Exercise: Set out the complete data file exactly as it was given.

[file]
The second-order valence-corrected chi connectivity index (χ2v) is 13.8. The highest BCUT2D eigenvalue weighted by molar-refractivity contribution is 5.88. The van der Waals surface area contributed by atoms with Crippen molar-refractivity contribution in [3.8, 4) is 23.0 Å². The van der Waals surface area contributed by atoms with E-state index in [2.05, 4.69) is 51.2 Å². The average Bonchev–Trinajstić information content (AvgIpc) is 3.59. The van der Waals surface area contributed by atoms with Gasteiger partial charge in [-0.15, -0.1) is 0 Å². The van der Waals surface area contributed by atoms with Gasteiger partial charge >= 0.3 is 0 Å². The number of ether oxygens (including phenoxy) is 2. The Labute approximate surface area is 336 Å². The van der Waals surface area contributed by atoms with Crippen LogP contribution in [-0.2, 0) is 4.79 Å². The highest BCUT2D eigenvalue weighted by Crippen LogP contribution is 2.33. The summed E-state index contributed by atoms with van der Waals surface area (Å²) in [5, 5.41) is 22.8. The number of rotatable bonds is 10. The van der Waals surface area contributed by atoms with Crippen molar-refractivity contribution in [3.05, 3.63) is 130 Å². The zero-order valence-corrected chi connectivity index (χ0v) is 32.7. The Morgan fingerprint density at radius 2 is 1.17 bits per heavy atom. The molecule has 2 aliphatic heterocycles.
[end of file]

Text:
The second-order valence-corrected chi connectivity index (χ2v) is 13.8. The highest BCUT2D eigenvalue weighted by molar-refractivity contribution is 5.88. The van der Waals surface area contributed by atoms with Crippen molar-refractivity contribution in [3.8, 4) is 23.0 Å². The van der Waals surface area contributed by atoms with E-state index in [2.05, 4.69) is 51.2 Å². The average Bonchev–Trinajstić information content (AvgIpc) is 3.59. The van der Waals surface area contributed by atoms with Gasteiger partial charge in [-0.15, -0.1) is 0 Å². The van der Waals surface area contributed by atoms with Gasteiger partial charge >= 0.3 is 0 Å². The number of ether oxygens (including phenoxy) is 2. The Labute approximate surface area is 336 Å². The van der Waals surface area contributed by atoms with Crippen LogP contribution in [-0.2, 0) is 4.79 Å². The highest BCUT2D eigenvalue weighted by Crippen LogP contribution is 2.33. The summed E-state index contributed by atoms with van der Waals surface area (Å²) in [5, 5.41) is 22.8. The number of rotatable bonds is 10. The van der Waals surface area contributed by atoms with Crippen molar-refractivity contribution in [3.05, 3.63) is 130 Å². The zero-order valence-corrected chi connectivity index (χ0v) is 32.7. The Morgan fingerprint density at radius 2 is 1.17 bits per heavy atom. The molecule has 2 aliphatic heterocycles.